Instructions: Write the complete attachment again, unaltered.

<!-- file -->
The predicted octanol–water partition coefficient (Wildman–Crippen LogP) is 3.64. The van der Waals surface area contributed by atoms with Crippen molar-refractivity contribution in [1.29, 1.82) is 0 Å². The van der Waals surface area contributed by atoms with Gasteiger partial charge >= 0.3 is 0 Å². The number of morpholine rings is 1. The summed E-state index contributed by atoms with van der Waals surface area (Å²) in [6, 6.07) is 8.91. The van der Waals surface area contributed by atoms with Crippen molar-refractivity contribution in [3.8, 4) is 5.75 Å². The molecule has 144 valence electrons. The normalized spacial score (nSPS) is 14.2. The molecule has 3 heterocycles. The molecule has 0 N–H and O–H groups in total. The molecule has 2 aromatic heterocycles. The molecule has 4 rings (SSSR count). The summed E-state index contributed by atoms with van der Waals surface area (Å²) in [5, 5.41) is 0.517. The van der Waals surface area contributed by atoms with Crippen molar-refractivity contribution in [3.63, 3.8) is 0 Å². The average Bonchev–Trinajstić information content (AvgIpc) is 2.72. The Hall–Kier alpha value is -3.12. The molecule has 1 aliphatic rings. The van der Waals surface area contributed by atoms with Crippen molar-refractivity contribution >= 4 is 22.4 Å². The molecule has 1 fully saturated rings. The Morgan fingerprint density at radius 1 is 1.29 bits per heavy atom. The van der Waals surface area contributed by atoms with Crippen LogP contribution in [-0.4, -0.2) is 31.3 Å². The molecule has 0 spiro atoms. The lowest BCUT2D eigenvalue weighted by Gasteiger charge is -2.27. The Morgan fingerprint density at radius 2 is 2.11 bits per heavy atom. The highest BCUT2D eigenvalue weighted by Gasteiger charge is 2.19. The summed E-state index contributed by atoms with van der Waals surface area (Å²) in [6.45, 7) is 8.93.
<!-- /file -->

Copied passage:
The predicted octanol–water partition coefficient (Wildman–Crippen LogP) is 3.64. The van der Waals surface area contributed by atoms with Crippen molar-refractivity contribution in [1.29, 1.82) is 0 Å². The van der Waals surface area contributed by atoms with Gasteiger partial charge >= 0.3 is 0 Å². The number of morpholine rings is 1. The summed E-state index contributed by atoms with van der Waals surface area (Å²) in [6, 6.07) is 8.91. The van der Waals surface area contributed by atoms with Crippen molar-refractivity contribution in [3.8, 4) is 5.75 Å². The molecule has 144 valence electrons. The normalized spacial score (nSPS) is 14.2. The molecule has 3 heterocycles. The molecule has 0 N–H and O–H groups in total. The molecule has 2 aromatic heterocycles. The molecule has 4 rings (SSSR count). The summed E-state index contributed by atoms with van der Waals surface area (Å²) in [5, 5.41) is 0.517. The van der Waals surface area contributed by atoms with Crippen molar-refractivity contribution in [3.63, 3.8) is 0 Å². The average Bonchev–Trinajstić information content (AvgIpc) is 2.72. The Hall–Kier alpha value is -3.12. The molecule has 1 aliphatic rings. The van der Waals surface area contributed by atoms with Crippen molar-refractivity contribution >= 4 is 22.4 Å². The molecule has 1 fully saturated rings. The Morgan fingerprint density at radius 1 is 1.29 bits per heavy atom. The van der Waals surface area contributed by atoms with Crippen LogP contribution in [-0.4, -0.2) is 31.3 Å². The molecule has 0 spiro atoms. The lowest BCUT2D eigenvalue weighted by Gasteiger charge is -2.27. The Morgan fingerprint density at radius 2 is 2.11 bits per heavy atom. The highest BCUT2D eigenvalue weighted by Gasteiger charge is 2.19. The summed E-state index contributed by atoms with van der Waals surface area (Å²) in [6.45, 7) is 8.93.